"I've been through Y2K and I've been through 9/11," says gun shop owner Scott Moss. " I have never seen people so afraid as what we are seeing right now.
Business is booming at gun shops across the country, reports CBS news correspondent Jeff Glor. And at his store, Moss says it's because of uncertainty fueled by the economic crisis.
"If the banks didn't have any money there'd be rioting in the streets," says Moss. "So you're protecting yourself from Americans going crazy, rioting, looting and hurting each other."
FBI statistics show that in November, 2008 firearm purchaser background checks increased 42 percent over the previous year. In December they were up 24 percent.
Moss says his sales are up something like 300 percent.
Moss also believes says fears that President Obama might make it more difficult to get a gun have led people to flock to his Norwalk, Conn. store.
One of those is 24-year-old Anthony Silvestro, a first time buyer.
Silvestro, who runs an auto body shop, says he's worried Mr. Obama might raise taxes on new gun purchases. He also worries that people will become more violent if the economy gets worse. He's getting a gun for personal protection.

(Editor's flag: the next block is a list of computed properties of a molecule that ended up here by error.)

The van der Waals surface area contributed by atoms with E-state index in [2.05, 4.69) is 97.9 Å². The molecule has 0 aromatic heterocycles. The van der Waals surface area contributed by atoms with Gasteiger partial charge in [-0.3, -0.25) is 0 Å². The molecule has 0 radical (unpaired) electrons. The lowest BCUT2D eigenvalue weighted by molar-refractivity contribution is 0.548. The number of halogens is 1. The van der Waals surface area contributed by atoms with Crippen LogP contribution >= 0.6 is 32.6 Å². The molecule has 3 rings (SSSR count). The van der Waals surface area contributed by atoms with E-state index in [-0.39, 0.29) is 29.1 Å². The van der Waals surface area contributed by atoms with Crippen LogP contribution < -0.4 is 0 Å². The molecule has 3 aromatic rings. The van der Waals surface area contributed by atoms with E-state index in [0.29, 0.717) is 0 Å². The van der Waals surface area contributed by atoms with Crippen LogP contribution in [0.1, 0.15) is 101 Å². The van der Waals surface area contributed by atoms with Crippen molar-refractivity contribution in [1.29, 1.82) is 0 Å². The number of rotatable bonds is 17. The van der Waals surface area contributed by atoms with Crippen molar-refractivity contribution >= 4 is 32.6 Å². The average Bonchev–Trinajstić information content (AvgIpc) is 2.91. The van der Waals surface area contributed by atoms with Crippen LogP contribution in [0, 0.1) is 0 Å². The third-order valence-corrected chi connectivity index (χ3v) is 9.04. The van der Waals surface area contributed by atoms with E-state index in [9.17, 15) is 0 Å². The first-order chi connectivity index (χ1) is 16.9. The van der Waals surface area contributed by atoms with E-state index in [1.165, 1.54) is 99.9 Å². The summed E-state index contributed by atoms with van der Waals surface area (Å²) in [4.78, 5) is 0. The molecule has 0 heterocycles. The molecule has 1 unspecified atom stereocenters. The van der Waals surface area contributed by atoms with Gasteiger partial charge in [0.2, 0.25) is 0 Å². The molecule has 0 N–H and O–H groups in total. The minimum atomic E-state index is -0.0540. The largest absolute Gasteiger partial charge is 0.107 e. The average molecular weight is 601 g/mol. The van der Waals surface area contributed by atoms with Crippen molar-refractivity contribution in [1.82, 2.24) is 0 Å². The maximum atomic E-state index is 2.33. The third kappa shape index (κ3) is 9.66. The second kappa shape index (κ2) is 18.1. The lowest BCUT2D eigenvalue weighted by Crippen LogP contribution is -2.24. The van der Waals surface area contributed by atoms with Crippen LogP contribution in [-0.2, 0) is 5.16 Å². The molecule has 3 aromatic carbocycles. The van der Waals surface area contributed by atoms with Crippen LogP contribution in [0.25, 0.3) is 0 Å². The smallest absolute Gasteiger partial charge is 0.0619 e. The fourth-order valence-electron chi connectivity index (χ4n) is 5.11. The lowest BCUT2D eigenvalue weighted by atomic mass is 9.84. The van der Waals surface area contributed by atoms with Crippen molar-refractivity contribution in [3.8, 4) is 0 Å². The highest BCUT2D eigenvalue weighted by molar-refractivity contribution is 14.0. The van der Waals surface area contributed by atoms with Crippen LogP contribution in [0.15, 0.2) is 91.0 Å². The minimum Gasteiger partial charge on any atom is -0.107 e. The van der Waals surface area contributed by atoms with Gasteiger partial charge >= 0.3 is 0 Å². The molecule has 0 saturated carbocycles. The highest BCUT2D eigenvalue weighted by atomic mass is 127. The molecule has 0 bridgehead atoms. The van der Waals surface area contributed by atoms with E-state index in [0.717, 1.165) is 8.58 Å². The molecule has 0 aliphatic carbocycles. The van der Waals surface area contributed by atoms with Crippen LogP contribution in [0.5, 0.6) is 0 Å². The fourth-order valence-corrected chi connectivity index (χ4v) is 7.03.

"When you have a mixture of defensive people, lack of money, economy getting bad, you've got people that are depressed, people that might be upset---you know carrying a gun around you feel comfortable, you feel like you have a little power," Silvestro says.
But some fear that more guns will lead to increased gun thefts by criminals - and more deaths in the home.
"It can be the 4-year-old who finds a gun and thinks it's a toy and shoots his sister," says Paul Helmke, president of the Brady Campaign to Prevent Gun Violence. "It can be the husband and wife that are having a quarrel and the guns there and all of a sudden one of them is dead."
The National Rifle Association disputes that, saying that firearms are used three to five times more often to stop crimes than commit them. Moss stresses that in Connecticut, buyers need a pistol permit which requires background checks and a series of lessons at his shooting range.
"I'm not even saying I want to use my gun," Silvestro says. "I'm saying I want to know that it's there. God forbid I need it. God forbid someone breaks in my house. God forbid the alarm goes off."
According to the Brady Campaign, if you have a gun in your home it's 22 times more likely to be used against you and or a family than it is to protect you.
The NRA questions that, saying that 58 percent of firearms deaths in the home are suicides.
There are no official figures on the number of guns in the United States - but estimates say the number is about 250 million.